C&W + Bending hole 5??????

  First of all, thanks Winslow for the great discussion.  The song is in D
that's why I was using a G harp (2nd position), but all of your comments
still apply.  I got the scale from David Harp's book on basic music theory
and he said it was a good way to start C&W, that is, start with the two
notes before the root and then progress up a "C&W" scale.  The book
includes sections on pentatonic scales but I have to check what the
differences were between the pentatonic and C&W scales.

  Now about bending notes.  The best and easiest to understand
description on the physics of bending/overblowing notes is in Steve
Baker's Harp Handbook.  The way it works is this.  The lower 6 blow notes
are lower in tone than the lower 6 draw notes.  You can bend the draw
notes down to within a semitone of the blow note.  This is why the 5 draw
bend is flipping everyone out because there is no discreet semitone
between the two notes.  You do however, in my opinion, get a bluesy
distortion of the 5 draw note that sounds good.

  Anyway, that's what you are hearing.  Now to make the sound is a little
tricky.  Drawing of course activates the draw reed, blowing vibrates the
blow reed.  When you draw bend however, you are directing airflow up to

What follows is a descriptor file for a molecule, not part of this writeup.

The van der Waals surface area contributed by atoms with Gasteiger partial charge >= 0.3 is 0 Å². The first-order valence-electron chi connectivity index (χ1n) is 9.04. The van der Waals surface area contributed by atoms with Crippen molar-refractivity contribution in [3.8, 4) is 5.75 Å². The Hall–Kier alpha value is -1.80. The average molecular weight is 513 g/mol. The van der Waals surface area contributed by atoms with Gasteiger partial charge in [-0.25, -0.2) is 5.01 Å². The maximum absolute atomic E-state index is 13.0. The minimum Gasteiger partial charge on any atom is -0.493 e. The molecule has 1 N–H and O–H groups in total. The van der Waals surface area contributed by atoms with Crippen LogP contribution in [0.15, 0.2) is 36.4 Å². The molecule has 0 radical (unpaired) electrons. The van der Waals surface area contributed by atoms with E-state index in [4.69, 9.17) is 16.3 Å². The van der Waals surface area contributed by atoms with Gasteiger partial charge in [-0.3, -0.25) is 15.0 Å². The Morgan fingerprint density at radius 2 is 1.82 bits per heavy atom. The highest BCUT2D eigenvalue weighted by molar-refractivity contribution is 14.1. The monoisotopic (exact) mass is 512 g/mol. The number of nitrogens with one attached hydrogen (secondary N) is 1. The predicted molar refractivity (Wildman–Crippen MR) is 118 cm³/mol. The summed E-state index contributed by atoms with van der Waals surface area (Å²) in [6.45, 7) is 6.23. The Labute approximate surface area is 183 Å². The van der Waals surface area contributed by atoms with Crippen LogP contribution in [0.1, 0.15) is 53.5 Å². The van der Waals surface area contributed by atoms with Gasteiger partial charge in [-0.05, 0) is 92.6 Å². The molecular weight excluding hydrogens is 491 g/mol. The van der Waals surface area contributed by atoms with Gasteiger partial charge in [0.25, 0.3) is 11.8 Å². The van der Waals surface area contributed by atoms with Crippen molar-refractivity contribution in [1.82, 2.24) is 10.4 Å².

the blow reed and activating it.  This activation is different than when
you are just blowing on it though and thus, you get a different note.  So
when you draw bend, you are really raising the pitch on the blow note.

  That last paragraph must sound like voodoo, but it's the truth.  The
reason different airflows affect the reed differently is due to the offset
of the reed.  The reed is usually set up slightly higher than level in the
reedplate.  When you blow you push the reed down, past level, until it
hits the right tension and snaps back.  This is the vibration that sounds
a note.  When you draw bend, your airflow is actually pushing the reed UP
farther than even its offset until it hits the right tension and snaps
backs.  This vibrational frequency is different and so the note sounded is

  If you still don't believe me, take the covers off of your harp.  Go to
a mirror and draw bend a note.  You will see the blow reed vibrating.  Put
your finger on the draw reed and it will still sound the note.  

  By the way, overblowing is the same phenomenon, but this time you are
pushing the draw note in a different manner than when you simply suck on


This archive was generated by a fusion of Pipermail 0.09 (Mailman edition) and MHonArc 2.6.8.